Violin Concerto No.1 in D, Op.19
Symphony No.13 in B flat minor, Op.113 (Babi Yar)
Sayaka Shoji (violin)
Sergei Leiferkus (bass)
Gentlemen of the London Symphony Chorus
London Symphony Orchestra
Reviewed by: Colin Clarke
Reviewed: 24 February, 2008
Venue: Barbican Hall, London
Sayaka Shoji won the Paganini Competition in 1999. She has since worked closely with Yuri Temirkanov, touring Japan with the St Petersburg Philharmonic in 2001. Taking on Prokofiev’s First Violin Concerto is a brave move, for at its heart lies a lyricism that requires much maturity. Temirkanov has much experience, for the orchestral contribution was a miraculous web of detail.
Shoji has a warm sound, but that was tempered by some bow-shake early on. Traces of literalism reflected her general lack of charisma, a trait especially marked in the finale in which her aloof stance led her to miss expressive opportunities – such a contrast to the solo bassoon contribution. While one admired her technical prowess (superhumanly even trills towards the end and simply perfect scales), this piece requires much more.
Sergei Leiferkus, in Shostakovich’s ‘Babi Yar’ Symphony, was pretty much Shoji’s polar opposite. His identification with Yevtushenko’s texts is clearly the result of long familiarity. The combination of Temirkanov and Leiferkus was a powerful one, with both seeking to deliver full meaning of the texts. The oppressive might of the male voices of the London Symphony Chorus, the stinging grotesqueries of the orchestra and the sheer dignity with which Leiferkus imbue the text (as at “Oh, my Russian people, I know you are internationalists at heart…”) was remarkable. More, Temirkanov’s awareness of the work’s structure meant that the return to the opening gesture towards the end of the first movement made huge impact.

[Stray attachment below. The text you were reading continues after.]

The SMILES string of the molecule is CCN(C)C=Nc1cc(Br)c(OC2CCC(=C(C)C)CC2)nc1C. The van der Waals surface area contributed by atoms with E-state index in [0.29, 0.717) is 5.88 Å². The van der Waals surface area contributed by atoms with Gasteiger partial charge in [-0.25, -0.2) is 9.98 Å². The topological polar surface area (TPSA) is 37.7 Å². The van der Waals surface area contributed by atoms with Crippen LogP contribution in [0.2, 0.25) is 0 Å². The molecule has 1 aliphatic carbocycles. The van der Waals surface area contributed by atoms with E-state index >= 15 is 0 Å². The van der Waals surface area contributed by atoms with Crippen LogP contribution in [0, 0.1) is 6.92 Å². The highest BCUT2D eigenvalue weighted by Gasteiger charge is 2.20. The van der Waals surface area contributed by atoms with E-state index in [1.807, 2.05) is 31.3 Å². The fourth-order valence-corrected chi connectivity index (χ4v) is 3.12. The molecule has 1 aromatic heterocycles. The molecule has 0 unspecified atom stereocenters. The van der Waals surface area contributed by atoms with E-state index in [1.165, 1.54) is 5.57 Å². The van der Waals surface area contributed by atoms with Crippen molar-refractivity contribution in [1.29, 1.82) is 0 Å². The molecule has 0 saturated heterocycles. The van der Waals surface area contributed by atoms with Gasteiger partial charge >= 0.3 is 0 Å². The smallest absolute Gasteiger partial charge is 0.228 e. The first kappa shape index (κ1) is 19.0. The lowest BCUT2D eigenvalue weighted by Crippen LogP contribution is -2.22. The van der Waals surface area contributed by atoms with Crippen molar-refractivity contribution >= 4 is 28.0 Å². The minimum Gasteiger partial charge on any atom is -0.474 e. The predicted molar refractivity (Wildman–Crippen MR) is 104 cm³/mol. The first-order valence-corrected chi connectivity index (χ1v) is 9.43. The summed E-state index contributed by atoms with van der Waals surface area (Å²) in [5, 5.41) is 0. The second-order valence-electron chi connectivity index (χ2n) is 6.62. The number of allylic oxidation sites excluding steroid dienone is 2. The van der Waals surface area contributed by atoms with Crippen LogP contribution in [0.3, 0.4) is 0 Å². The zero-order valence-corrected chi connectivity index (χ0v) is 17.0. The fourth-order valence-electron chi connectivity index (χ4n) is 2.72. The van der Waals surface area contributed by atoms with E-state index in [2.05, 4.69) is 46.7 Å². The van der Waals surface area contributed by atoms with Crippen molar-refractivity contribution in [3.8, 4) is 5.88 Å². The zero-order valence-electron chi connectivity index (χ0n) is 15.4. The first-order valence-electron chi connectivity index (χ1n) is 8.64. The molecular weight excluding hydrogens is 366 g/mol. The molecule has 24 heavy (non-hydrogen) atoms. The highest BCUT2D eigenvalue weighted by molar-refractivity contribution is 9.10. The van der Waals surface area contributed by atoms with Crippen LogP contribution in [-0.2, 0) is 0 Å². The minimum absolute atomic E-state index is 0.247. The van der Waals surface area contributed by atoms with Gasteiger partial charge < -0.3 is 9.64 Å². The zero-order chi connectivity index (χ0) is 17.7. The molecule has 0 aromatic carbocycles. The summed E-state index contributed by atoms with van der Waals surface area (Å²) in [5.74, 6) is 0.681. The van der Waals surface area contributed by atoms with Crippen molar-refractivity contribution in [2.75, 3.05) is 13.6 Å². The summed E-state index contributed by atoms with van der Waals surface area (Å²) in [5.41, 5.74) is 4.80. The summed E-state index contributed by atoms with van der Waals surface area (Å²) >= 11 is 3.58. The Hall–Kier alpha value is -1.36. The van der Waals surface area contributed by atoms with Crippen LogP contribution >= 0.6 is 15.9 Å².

Interesting that Temirkanov held back the heaviness of the second movement (‘Humour’) slightly at first, in a successful bid to highlight the mania of the first true outburst. This was a reading that sought to do full justice to the oppressive heart of this score. Even moments of radiance (in the third movement, and again in the passage for flutes at the opening of the finale) were heard in this context. The extended held-breath of reverence for the women of Russia (again, the third movement) was miraculously maintained by Temirkanov.
The men of the LSC were in fine voice. The words were a miracle of clarity of diction, the ensemble a continual source of wonder. Temirkanov reminds us of the qualities of a true conductor – humility in front of the score coupled with a burning desire for musical truth. Small wonder that musicians give their all for him.